Who is it that brings this woman to this man? / Who gives this woman in marriage? “I do”

We are gathered here today, to witness the beginning of a new level of commitment and devotion in the lives of two people who are very important to us. By our presence here, we all accept responsibility for helping _(Bride)_  and _(Groom)_ and for encouraging them in the new relationship into which they are about to enter. We are called to rejoice with them in their happiness and to help them when they have trouble.

Marriage is a supreme sharing experience, and an adventure in the most intimate of human relationships.
It is the joyous union of two people whose companionship and mutual understanding have flowered in romance. Today _(Bride)_ and _(Groom)_ proclaim their love and commitment to the world, and we gather here to rejoice, with and for them, in the new life they now undertake together.

The joy we feel now is a solemn joy, because the act of marriage has many consequences, both social and personal. Marriage requires “love,” a word we often use with vagueness and sentimentality.
We may assume that love is some rare and mystical event, when in fact it is our natural state of being.

So what do we mean by love? When we love, we see things other people do not see. We see beneath the surface, to the qualities which make our beloved one special and unique. To see with loving eyes, is to know inner beauty. And to be loved is to be seen, and known, as we are known to no other. One who loves us, gives us a unique gift: a piece of ourselves, but a piece that only they could give us.

We who love, can look at each other’s life and say, “I touched his life,” or, “I touched her life,” just as an artist might say, “I touched this canvas.” “Those brushstrokes on the canvas of this magnificent mural, those are mine. I was a part of this life, and it is a part of me.”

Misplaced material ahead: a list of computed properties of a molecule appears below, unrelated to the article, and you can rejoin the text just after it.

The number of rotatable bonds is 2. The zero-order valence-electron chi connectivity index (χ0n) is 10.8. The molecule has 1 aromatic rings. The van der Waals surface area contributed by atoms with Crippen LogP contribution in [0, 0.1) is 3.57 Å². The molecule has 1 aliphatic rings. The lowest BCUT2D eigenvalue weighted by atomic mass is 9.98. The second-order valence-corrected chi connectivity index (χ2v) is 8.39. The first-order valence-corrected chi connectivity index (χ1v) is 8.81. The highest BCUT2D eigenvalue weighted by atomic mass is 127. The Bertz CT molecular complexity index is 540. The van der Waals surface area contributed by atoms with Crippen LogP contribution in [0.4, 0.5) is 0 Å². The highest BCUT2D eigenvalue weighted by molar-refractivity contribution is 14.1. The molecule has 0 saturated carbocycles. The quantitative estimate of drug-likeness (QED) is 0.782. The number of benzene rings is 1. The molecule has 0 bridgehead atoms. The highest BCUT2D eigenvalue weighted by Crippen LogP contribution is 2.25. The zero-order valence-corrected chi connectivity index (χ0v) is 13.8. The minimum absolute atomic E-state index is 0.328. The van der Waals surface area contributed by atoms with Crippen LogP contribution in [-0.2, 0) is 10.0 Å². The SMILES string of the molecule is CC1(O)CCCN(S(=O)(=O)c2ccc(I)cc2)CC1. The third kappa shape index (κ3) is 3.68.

Marriage is to belong to each other through a unique and diverse collaboration, like two threads crossing in different directions, yet weaving one tapestry together. The secret of success in love and marriage is the emergence of the larger self. It is the finding of one’s life by losing it. Such is the privilege of husband and wife – to be each himself, herself and yet lost in another, to face the world strong, with the courage of two. To make this relationship work, therefore, takes more than love. It takes trust – to know in your hearts that you want only the best for each other. It takes dedication – to stay open to one another, to learn and grow, even when it is difficult to do so. And it takes faith – to go forward together without knowing what the future holds for you both.
While love should be our natural state of being, these other qualities are not as easy to come by.
They are not a destination, but a journey.

The true art of married life is an inner spiritual journey. It is a mutual enrichment, a give and take between two personalities, a mingling of two endowments which diminishes neither, but enhances both. I would like to read to you a poem about this mingling, called “Married Love,” which was written by a medieval poet about seven hundred years ago. In the English translation, it reads:

You and I
Have so much love,
That it burns like a fire,
In which we bake a lump of clay
Molded into a figure of you
And a figure of me.
Then we take both of them,
And break them into pieces,
And mix the pieces with water,
And mold again a figure of you and a figure of me.
I am in your clay.
You are in my clay.

As the poem shows, mingling in marriage is a mutual dedication, a cooperative venture in every sense.
It is a relationship based on love, respect, and a determination by both partners to adjust to each other and support one another, in health and in sickness, in joy and in sadness, in ease and in hardship.

Through this co-operation, we give ourselves, our lives and love, into the hands of the one we love.
We do so trustingly and generously. And so, each of us receives a gift: the life and love of the other.